CTC Standard 18: Diversity
“Each candidate demonstrates skill in selecting, preparing, evaluating and using instructional strategies, activities and resources that are appropriate to the diverse needs, interests and learning styles of all students and that may relate to differences such as ethnicity, culture, gender, physical or mental capabilities, language and socio-economic background.” (p.18)
Especially when financial resources are so strained, every moment and every dollar must be well used in the school library. Good intentions are not sufficient to guarantee good judgment: library time use must balance instruction with free access; purchase of materials requires balancing diverse needs, changing priorities, and limited budgets, and designing library instruction and activities which are both engaging and standards–based requires teaching expertise. Recognition of diversity is crucial for all librarians who aspire to meaningful service; but it is especially important for school librarians joining in the effort to recognize and help every student. Service to diversity is the foundation of school library selection. So important is this principle that it is emphasized through a second appearance in the Professionalism section.
Elementary libraries pose some special selection challenges for librarians because in addition to the diversity of ethnicity, language, or socioeconomic background, there is a vast range of skill, needs and interests between kindergarten through 6th grade. At one of my elementary postings I am teaching kindergarten students the basics of ‘book–handling’: which way is up? Where is the title? How wide is it ok to open the covers? On the same day I am helping 5th graders with their ‘State Reports’, instructing in paraphrasing, citation, and beginning source evaluation. As a developing librarian I have appreciated the advice I received from teachers about what works best with the students they teach. For example, when I taught 2nd graders a lesson on book reports, the teacher was very specific: “Twenty minutes on one lesson. That’s what you get in second grade”. By minute 19 I was very glad I had planned carefully based on her advice.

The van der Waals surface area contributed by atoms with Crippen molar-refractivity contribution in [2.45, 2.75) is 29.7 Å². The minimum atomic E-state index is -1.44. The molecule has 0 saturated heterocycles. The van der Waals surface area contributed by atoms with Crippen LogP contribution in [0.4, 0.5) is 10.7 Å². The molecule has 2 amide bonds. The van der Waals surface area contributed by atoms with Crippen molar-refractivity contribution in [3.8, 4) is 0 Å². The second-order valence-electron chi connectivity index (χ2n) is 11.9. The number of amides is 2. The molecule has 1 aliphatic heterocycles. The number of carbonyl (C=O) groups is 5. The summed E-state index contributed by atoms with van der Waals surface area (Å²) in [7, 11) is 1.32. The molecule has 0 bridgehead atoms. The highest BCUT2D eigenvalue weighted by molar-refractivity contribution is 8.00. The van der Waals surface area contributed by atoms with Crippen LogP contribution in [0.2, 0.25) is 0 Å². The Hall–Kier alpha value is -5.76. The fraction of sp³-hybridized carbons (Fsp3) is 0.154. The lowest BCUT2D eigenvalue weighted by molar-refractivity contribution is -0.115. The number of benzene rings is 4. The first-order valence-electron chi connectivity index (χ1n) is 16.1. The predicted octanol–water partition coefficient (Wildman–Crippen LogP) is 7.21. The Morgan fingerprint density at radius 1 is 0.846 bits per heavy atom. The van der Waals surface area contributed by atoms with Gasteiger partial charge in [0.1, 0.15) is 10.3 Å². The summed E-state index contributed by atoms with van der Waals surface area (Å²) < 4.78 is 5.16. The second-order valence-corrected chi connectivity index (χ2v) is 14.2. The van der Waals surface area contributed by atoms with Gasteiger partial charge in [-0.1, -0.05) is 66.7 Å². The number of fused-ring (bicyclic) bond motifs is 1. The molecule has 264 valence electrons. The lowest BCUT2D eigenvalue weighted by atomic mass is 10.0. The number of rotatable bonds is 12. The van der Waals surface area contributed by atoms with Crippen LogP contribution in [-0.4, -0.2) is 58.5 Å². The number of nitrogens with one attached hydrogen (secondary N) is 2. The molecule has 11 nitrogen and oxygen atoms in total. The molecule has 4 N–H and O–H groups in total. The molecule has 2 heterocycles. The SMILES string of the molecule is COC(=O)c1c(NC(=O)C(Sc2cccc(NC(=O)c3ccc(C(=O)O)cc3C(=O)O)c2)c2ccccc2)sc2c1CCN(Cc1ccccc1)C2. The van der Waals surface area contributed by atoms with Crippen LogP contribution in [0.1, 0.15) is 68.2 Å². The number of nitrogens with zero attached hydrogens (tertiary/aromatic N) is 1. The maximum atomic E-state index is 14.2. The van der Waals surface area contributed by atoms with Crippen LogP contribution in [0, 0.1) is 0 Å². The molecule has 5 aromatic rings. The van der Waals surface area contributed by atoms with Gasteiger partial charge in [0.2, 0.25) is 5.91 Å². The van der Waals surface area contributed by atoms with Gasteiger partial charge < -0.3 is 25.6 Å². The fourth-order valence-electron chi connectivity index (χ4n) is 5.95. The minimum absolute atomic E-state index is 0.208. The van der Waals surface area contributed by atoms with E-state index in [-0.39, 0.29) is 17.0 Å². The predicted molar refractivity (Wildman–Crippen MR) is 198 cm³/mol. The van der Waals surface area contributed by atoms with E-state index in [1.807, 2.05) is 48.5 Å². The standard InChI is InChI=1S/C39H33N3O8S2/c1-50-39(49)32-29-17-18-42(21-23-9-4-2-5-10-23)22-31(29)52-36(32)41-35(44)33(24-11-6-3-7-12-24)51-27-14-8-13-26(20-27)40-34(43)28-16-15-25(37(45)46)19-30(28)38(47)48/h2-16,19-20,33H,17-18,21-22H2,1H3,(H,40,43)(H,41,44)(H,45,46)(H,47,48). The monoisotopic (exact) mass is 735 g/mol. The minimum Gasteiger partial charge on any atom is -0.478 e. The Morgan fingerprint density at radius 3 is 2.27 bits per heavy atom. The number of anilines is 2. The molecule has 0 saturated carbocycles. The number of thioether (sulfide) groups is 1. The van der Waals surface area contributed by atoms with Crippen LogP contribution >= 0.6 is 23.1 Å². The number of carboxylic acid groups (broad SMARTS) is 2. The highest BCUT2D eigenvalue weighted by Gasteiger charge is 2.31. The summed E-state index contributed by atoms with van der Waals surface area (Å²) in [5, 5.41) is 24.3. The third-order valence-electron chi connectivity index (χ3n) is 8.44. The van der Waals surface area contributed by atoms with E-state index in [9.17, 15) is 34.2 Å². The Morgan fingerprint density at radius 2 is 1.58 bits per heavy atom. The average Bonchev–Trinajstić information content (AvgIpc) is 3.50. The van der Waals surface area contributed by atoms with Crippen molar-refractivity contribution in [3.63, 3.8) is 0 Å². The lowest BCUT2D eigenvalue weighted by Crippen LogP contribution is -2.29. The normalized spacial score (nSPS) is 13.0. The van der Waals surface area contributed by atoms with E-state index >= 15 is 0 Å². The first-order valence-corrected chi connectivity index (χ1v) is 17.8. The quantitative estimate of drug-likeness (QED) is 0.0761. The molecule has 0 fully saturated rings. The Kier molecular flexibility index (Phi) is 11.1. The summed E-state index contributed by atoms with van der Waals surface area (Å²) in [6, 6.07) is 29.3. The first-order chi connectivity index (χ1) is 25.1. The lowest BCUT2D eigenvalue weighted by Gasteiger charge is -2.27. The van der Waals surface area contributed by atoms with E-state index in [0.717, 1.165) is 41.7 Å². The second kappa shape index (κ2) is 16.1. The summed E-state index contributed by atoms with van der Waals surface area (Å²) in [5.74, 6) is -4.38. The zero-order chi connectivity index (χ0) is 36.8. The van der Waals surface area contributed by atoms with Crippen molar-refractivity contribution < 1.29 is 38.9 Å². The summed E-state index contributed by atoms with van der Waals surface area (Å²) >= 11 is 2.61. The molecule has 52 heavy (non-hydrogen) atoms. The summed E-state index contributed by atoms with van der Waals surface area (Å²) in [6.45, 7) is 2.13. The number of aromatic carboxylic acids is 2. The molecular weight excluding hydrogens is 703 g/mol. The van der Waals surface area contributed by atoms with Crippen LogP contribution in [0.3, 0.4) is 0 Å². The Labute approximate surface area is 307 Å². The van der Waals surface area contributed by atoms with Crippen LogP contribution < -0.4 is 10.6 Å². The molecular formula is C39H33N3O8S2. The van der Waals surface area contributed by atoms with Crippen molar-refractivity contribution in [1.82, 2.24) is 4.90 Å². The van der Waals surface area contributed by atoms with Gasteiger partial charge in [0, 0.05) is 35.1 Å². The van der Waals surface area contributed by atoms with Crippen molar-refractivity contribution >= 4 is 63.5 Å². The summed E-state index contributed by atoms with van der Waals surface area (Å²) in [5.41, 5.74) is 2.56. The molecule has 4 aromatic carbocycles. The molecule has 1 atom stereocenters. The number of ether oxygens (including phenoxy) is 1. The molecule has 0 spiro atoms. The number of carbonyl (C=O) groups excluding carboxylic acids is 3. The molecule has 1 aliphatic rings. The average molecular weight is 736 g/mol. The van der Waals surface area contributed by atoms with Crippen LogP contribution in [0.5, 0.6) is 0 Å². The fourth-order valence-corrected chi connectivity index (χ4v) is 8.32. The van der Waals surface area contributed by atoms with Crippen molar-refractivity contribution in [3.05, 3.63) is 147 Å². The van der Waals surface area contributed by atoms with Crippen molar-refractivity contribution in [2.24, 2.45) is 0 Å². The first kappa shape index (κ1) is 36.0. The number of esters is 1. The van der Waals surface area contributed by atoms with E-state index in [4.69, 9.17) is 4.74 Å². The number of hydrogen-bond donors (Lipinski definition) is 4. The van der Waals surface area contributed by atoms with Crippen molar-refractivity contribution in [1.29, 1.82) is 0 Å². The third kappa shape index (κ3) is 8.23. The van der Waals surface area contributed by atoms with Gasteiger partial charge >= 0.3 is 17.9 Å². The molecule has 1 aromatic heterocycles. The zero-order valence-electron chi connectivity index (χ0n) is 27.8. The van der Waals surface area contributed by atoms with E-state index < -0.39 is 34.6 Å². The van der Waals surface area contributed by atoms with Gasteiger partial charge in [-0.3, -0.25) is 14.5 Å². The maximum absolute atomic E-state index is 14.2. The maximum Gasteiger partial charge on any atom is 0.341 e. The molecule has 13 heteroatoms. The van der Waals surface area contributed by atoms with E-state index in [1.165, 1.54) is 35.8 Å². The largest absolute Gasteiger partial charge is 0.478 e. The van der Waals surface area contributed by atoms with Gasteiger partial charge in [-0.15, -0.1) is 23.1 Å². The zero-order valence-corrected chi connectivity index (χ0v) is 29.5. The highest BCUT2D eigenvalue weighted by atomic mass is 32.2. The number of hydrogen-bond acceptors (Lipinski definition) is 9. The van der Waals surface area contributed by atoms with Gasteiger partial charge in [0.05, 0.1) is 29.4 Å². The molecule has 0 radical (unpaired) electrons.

One resource I have been interested to learn about during my field experience is the Accelerated Reader program. This program, which I knew through mixed reviews in high school settings, seems to be very successful in our elementaries. Library circulation is high where the program is in place, and students seem enthused about their reading. Based on what I have learned, I recommended to teachers at my assignment site that their school investigate the program. AR will provide their inexperienced library technician with many features that will help run the library more effectively, including a record of each student’s reading level and a booklist of suggestions. The principal is now pursuing this possibility with the district office, and I begin to feel more confident of my contributions to the school.
Frequently in a small space with a budget to match, elementary libraries must offer a daunting variety of material and services. I have made good progress through my field experience, but as a high school teacher I admire the primary library staff members and am aware that part of being competent is to know that I have much more to learn.
- Log of Book Report Choices
These files show elements of work I did for a teacher of a 4th-5th mixed grade class. An image of the teacher’s handouts is attached first. I assisted the students in choosing books for these reports during my visits throughout late fall; my list of books checked out by the students in one group for the second book report is also attached. As requested by the teacher, I tried with mixed success to suggest alternatives to books in series they had read before. Half the class is seen checking out their books in the photo below.
Below is an image of the Accelerated Reader Handout from Flowery School. I instructed visiting parents after school in the home use of this program.It was a boon for the library technicians and for myself as a visitor to have access to the AR information on all students’ reading level when selecting books for them. I recommended the program to my second elementary placement site as a purchase which would fit with their curricular goals and be useful to their library.